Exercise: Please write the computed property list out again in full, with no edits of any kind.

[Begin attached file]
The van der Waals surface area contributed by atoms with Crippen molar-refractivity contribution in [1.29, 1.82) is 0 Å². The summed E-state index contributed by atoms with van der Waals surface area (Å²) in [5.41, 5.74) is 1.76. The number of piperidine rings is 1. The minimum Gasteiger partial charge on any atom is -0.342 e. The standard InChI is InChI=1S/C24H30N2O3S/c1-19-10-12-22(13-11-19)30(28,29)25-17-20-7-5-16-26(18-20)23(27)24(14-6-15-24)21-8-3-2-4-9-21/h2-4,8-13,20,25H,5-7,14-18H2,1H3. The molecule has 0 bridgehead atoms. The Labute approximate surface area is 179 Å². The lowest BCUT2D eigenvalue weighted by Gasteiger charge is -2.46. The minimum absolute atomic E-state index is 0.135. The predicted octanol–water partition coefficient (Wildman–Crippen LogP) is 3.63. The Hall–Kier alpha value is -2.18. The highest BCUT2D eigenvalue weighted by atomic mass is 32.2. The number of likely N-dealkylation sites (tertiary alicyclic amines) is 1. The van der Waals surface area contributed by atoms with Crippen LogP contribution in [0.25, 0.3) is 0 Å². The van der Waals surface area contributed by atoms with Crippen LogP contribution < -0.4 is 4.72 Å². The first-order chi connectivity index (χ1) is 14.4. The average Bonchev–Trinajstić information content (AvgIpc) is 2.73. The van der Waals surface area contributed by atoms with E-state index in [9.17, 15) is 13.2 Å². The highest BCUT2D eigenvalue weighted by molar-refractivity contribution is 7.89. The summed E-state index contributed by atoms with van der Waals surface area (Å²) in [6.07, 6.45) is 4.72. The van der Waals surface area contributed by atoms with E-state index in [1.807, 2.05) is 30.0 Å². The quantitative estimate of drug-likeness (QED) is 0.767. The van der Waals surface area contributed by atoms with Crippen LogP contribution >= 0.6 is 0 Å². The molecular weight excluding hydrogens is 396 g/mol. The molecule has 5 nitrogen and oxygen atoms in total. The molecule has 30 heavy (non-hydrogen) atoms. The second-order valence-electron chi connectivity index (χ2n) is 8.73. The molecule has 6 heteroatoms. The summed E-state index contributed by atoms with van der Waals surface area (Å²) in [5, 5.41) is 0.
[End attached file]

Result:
The van der Waals surface area contributed by atoms with Crippen molar-refractivity contribution in [1.29, 1.82) is 0 Å². The summed E-state index contributed by atoms with van der Waals surface area (Å²) in [5.41, 5.74) is 1.76. The number of piperidine rings is 1. The minimum Gasteiger partial charge on any atom is -0.342 e. The standard InChI is InChI=1S/C24H30N2O3S/c1-19-10-12-22(13-11-19)30(28,29)25-17-20-7-5-16-26(18-20)23(27)24(14-6-15-24)21-8-3-2-4-9-21/h2-4,8-13,20,25H,5-7,14-18H2,1H3. The molecule has 0 bridgehead atoms. The Labute approximate surface area is 179 Å². The lowest BCUT2D eigenvalue weighted by Gasteiger charge is -2.46. The minimum absolute atomic E-state index is 0.135. The predicted octanol–water partition coefficient (Wildman–Crippen LogP) is 3.63. The Hall–Kier alpha value is -2.18. The highest BCUT2D eigenvalue weighted by atomic mass is 32.2. The number of likely N-dealkylation sites (tertiary alicyclic amines) is 1. The van der Waals surface area contributed by atoms with Crippen LogP contribution in [0.25, 0.3) is 0 Å². The van der Waals surface area contributed by atoms with Crippen LogP contribution < -0.4 is 4.72 Å². The first-order chi connectivity index (χ1) is 14.4. The average Bonchev–Trinajstić information content (AvgIpc) is 2.73. The van der Waals surface area contributed by atoms with E-state index in [9.17, 15) is 13.2 Å². The highest BCUT2D eigenvalue weighted by molar-refractivity contribution is 7.89. The summed E-state index contributed by atoms with van der Waals surface area (Å²) in [6.07, 6.45) is 4.72. The van der Waals surface area contributed by atoms with E-state index in [1.807, 2.05) is 30.0 Å². The quantitative estimate of drug-likeness (QED) is 0.767. The van der Waals surface area contributed by atoms with Crippen LogP contribution >= 0.6 is 0 Å². The molecular weight excluding hydrogens is 396 g/mol. The molecule has 5 nitrogen and oxygen atoms in total. The molecule has 30 heavy (non-hydrogen) atoms. The second-order valence-electron chi connectivity index (χ2n) is 8.73. The molecule has 6 heteroatoms. The summed E-state index contributed by atoms with van der Waals surface area (Å²) in [5, 5.41) is 0.